First I just want to say, if you’ve written to me and haven’t heard back yet, it haunts me. Unanswered emails keep me up at night. One of these days I’m going to take a week off from writing and just answer them. I will! Truly! There’s a New Year’s Resolution if ever I heard one! I hope everyone had a wonderful Thanksgiving. I’m not a vegetarian, but every year I feel terrible for all the poor turkeys. Why can’t carving say, a cake, be a Thanksgiving tradition instead of carving a turkey? Or better yet, Funnel Cake!! All in favor of funnel instead of fowl, say “aye!”
Speaking of fowl, any fellow Artemis Fowl fans out there? If you haven’t read these books by Eoin Colfer yet, what are you waiting for? SO funny and smart with page-turning action. Although when I read them I don’t actually turn any pages since I listen to them on CD instead. When Listening Library released the latest one in the series, Artemis Fowl: The Time Paradox, with a different narrator than the others, you should have heard the outcry from the diehard fans. I admit, I was one of those fans. It’s as if Jim Dale suddenly stopped narrating the Harry Potter books in the middle of the series. Shudder! Fortunately for the sanity of the fans, the original narrator, Nathaniel Parker, DID eventually record the book too, and now I just need to find a way to get it from England. But get it I shall, because tracking it down is a perfect example of spending my time on something I shouldn’t be spending it on. I honestly need someone (or some thing) to lock me in a room and tell me I won’t be allowed to eat or sleep if I don’t turn out 10 pages a day.
One of my problems is I keep rewriting the beginning. Beginnings are hard for me. Endings are easy. Some wise person once told me to write the whole book, then take out the first chapter and start the book there. It’s an interesting theory, but I prefer to torture myself (and my editor) by obsessing over the best way to start the story. Is it on “the day that’s different?” The day before the day that’s different? Do you start with character, action, or setting? How do you make a reader care about a character so quickly that they want to keep reading? It’s a challenge, I tell you, a challenge. After I finish writing my current book, called FINALLY!, I have to revise THE CANDYMAKER’S SON. Here’s a sneak peak at the beginning. I’ll be curious myself to see how it changes before the final version.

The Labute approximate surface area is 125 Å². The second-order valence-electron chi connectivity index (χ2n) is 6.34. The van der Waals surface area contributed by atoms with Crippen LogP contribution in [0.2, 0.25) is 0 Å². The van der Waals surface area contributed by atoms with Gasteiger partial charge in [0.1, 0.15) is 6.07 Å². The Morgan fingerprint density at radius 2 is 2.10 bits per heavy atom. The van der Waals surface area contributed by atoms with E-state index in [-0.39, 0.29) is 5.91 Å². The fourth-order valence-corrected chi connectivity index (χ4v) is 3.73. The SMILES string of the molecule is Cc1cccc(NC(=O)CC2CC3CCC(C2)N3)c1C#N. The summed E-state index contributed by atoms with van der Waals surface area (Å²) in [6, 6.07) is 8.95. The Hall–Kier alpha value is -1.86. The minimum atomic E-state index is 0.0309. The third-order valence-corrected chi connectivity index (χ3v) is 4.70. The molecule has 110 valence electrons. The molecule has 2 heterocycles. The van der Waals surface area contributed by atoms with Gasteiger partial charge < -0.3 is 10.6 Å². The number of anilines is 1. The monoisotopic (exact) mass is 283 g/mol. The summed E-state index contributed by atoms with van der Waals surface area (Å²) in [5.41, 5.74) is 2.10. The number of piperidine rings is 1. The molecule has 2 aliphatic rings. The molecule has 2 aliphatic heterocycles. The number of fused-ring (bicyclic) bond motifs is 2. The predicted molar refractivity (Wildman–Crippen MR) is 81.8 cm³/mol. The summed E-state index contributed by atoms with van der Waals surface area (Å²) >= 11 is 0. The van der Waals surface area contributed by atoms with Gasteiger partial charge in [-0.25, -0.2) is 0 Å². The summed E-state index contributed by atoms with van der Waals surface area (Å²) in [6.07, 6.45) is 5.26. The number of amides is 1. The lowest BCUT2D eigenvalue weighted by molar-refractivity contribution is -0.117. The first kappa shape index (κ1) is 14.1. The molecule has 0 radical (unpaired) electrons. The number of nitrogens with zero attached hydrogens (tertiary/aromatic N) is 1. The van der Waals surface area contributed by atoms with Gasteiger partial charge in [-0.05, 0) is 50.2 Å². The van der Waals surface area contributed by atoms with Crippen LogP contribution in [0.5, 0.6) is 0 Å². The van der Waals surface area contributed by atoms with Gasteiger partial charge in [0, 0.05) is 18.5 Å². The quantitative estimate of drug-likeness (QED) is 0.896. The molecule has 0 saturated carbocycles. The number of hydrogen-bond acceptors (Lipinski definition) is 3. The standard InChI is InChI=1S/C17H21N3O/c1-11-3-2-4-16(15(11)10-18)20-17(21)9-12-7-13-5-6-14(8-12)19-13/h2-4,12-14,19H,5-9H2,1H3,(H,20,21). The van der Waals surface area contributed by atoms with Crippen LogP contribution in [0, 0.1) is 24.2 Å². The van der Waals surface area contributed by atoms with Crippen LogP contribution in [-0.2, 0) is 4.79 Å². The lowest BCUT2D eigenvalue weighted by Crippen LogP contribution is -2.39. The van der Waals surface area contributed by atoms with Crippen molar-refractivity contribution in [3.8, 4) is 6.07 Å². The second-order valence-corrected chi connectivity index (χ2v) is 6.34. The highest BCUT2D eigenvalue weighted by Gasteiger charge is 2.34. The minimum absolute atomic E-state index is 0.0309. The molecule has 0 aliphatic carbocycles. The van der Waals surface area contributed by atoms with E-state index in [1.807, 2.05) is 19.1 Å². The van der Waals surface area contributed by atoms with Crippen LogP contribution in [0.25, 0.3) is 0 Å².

Opening of THE CANDYMAKER’S SON, a work in progress. I will probably cringe a year from now when I look back on posting this.
Like his father before him, the Candymaker could tell if a vat of chocolate needed one more teaspoon of cocoa merely by glancing at it from across the room. The Candymaker’s son, not surprisingly, could do the same. But the Candymaker’s son could do something his father and grandfather could not. He could identify the color and variety of any kind of chocolate by feel alone. He discovered this talent just as you’d expect—by blindfolding himself and sticking one clean finger into the warm mixture.